PILOT SCALE CONTINUOUS THERMAL HYDROLYSIS OF ORGANIC WASTES FOR INCREASED BIOGAS PRODUCTION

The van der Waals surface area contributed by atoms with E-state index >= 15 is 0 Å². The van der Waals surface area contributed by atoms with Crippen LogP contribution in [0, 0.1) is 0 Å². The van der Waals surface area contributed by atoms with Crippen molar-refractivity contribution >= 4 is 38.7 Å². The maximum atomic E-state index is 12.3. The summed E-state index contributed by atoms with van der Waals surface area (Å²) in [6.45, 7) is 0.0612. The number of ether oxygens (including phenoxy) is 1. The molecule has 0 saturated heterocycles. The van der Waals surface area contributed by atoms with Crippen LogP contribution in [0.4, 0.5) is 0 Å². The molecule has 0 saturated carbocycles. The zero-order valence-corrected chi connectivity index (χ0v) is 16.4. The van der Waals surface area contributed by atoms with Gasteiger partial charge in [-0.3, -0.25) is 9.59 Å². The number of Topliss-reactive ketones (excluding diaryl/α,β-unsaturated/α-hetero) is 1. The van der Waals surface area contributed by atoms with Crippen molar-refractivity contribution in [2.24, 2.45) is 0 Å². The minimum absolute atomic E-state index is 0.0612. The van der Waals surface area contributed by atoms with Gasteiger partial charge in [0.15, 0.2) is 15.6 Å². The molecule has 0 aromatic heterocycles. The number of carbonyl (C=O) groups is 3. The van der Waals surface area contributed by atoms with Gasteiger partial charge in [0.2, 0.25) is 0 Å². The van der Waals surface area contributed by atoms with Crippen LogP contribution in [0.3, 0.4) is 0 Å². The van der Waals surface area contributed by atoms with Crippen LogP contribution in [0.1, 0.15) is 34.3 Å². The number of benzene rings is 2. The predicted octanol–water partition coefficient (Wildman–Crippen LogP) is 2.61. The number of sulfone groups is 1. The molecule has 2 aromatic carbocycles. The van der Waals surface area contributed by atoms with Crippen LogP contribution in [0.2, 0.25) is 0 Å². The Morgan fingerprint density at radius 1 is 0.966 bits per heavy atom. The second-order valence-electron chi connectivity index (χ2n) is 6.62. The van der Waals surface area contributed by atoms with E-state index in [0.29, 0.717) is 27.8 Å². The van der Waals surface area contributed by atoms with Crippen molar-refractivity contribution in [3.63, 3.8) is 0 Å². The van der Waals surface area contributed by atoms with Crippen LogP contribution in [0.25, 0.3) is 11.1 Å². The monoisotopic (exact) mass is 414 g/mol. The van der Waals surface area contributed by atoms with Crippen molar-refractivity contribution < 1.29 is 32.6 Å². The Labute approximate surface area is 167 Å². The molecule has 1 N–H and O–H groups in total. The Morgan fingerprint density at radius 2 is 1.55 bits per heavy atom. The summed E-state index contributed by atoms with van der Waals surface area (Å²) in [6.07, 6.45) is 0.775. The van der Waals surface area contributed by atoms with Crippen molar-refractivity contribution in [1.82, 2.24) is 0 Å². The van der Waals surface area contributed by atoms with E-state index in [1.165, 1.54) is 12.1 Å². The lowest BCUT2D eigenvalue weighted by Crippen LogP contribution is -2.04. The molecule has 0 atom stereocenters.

Thermal hydrolysis is an established method of pre-treating organic wastes prior to anaerobic digestion or as an intermediate step between two anaerobic digesters. The process can be likened to pressure cooking, where material is subjected to high temperatures (usually 100-200°C) and respective pressures for a defined period of time (usually <1 hour). For many full-scale and, to the best of our knowledge, all pilot and laboratory-scale applications, the equipment used usually operates in batch mode due to technical difficulties of adding and removing material to a pressurised continuous process. The advantages of a continuous (or semi-continuous) process at full-scale over a batch process include a smaller footprint and lower operational costs. At pilot or laboratory-scale, batch thermal hydrolysis reactors suffer from problems of slow heating and cooling times which leads to poor definition of true treatment times. This work describes the development and operation of a pilot scale (treatment volume of 1.02 litres) thermal hydrolysis system that operates semi continuously. By using a high electrical heating power of 7.2 kW and a high heating surface to volume ratio, the system can treat materials for periods of just a few minutes. The system has been tested using the liquid fraction of cattle manure and biogas batch tests have shown that methane yields were increased by up to 40.5% at four days digestion, but the improvement was less pronounced at longer digestion times, with 12% increased methane yield after thirty two days.